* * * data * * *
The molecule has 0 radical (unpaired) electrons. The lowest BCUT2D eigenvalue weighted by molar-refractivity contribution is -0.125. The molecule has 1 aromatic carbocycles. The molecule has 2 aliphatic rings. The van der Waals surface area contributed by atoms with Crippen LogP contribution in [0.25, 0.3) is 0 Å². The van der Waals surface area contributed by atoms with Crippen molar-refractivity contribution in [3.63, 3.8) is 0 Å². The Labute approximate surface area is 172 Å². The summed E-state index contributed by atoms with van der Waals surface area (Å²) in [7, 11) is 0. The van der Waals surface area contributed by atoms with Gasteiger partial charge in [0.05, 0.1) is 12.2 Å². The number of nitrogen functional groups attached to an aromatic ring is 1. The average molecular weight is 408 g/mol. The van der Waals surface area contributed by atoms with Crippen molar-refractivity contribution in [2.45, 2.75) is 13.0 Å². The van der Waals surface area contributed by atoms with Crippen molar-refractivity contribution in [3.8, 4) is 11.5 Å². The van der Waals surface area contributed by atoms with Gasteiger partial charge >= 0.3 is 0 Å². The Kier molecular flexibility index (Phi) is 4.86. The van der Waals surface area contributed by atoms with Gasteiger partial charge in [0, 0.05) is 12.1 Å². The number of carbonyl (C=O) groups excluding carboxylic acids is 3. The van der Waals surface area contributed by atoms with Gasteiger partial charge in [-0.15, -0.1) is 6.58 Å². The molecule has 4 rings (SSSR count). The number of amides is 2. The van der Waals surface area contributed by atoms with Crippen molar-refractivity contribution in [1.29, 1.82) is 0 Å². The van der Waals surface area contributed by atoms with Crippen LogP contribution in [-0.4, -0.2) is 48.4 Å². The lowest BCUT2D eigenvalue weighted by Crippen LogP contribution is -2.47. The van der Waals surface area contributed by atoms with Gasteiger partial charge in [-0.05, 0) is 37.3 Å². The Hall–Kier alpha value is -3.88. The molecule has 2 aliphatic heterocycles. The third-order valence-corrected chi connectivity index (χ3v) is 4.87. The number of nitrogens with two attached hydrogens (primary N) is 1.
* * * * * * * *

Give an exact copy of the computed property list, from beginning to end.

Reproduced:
The molecule has 0 radical (unpaired) electrons. The lowest BCUT2D eigenvalue weighted by molar-refractivity contribution is -0.125. The molecule has 1 aromatic carbocycles. The molecule has 2 aliphatic rings. The van der Waals surface area contributed by atoms with Crippen LogP contribution in [0.25, 0.3) is 0 Å². The van der Waals surface area contributed by atoms with Crippen molar-refractivity contribution in [3.63, 3.8) is 0 Å². The Labute approximate surface area is 172 Å². The summed E-state index contributed by atoms with van der Waals surface area (Å²) in [7, 11) is 0. The van der Waals surface area contributed by atoms with Gasteiger partial charge in [0.05, 0.1) is 12.2 Å². The number of nitrogen functional groups attached to an aromatic ring is 1. The average molecular weight is 408 g/mol. The van der Waals surface area contributed by atoms with Crippen molar-refractivity contribution in [2.45, 2.75) is 13.0 Å². The van der Waals surface area contributed by atoms with Crippen molar-refractivity contribution in [3.8, 4) is 11.5 Å². The van der Waals surface area contributed by atoms with Gasteiger partial charge >= 0.3 is 0 Å². The Kier molecular flexibility index (Phi) is 4.86. The van der Waals surface area contributed by atoms with Gasteiger partial charge in [0, 0.05) is 12.1 Å². The number of carbonyl (C=O) groups excluding carboxylic acids is 3. The van der Waals surface area contributed by atoms with Gasteiger partial charge in [-0.15, -0.1) is 6.58 Å². The molecule has 4 rings (SSSR count). The number of amides is 2. The van der Waals surface area contributed by atoms with Crippen molar-refractivity contribution in [1.29, 1.82) is 0 Å². The van der Waals surface area contributed by atoms with Crippen LogP contribution in [-0.4, -0.2) is 48.4 Å². The lowest BCUT2D eigenvalue weighted by Crippen LogP contribution is -2.47. The van der Waals surface area contributed by atoms with Gasteiger partial charge in [-0.05, 0) is 37.3 Å². The Hall–Kier alpha value is -3.88. The molecule has 2 aliphatic heterocycles. The third-order valence-corrected chi connectivity index (χ3v) is 4.87. The number of nitrogens with two attached hydrogens (primary N) is 1.